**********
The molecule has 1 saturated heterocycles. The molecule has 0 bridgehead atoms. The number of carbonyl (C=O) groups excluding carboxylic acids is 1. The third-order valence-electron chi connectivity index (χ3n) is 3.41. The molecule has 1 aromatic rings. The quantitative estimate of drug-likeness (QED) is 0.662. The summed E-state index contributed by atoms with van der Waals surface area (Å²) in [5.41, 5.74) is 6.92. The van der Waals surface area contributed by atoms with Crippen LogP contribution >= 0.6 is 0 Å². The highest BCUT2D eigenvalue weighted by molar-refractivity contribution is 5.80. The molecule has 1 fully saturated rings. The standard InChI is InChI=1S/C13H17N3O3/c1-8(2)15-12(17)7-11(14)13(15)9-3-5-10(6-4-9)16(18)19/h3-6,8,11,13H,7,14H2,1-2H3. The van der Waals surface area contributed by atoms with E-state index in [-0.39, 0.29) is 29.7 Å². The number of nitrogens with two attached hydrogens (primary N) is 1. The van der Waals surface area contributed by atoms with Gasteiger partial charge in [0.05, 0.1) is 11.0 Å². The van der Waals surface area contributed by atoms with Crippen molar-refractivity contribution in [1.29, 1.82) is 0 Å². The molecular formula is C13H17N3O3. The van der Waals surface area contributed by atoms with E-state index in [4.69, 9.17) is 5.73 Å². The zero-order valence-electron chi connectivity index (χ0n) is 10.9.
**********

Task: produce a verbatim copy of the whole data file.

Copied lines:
The molecule has 1 saturated heterocycles. The molecule has 0 bridgehead atoms. The number of carbonyl (C=O) groups excluding carboxylic acids is 1. The third-order valence-electron chi connectivity index (χ3n) is 3.41. The molecule has 1 aromatic rings. The quantitative estimate of drug-likeness (QED) is 0.662. The summed E-state index contributed by atoms with van der Waals surface area (Å²) in [5.41, 5.74) is 6.92. The van der Waals surface area contributed by atoms with Crippen LogP contribution >= 0.6 is 0 Å². The highest BCUT2D eigenvalue weighted by molar-refractivity contribution is 5.80. The molecule has 1 fully saturated rings. The standard InChI is InChI=1S/C13H17N3O3/c1-8(2)15-12(17)7-11(14)13(15)9-3-5-10(6-4-9)16(18)19/h3-6,8,11,13H,7,14H2,1-2H3. The van der Waals surface area contributed by atoms with E-state index in [-0.39, 0.29) is 29.7 Å². The number of nitrogens with two attached hydrogens (primary N) is 1. The van der Waals surface area contributed by atoms with Gasteiger partial charge in [0.05, 0.1) is 11.0 Å². The van der Waals surface area contributed by atoms with Crippen molar-refractivity contribution in [1.29, 1.82) is 0 Å². The molecular formula is C13H17N3O3. The van der Waals surface area contributed by atoms with E-state index in [4.69, 9.17) is 5.73 Å². The zero-order valence-electron chi connectivity index (χ0n) is 10.9.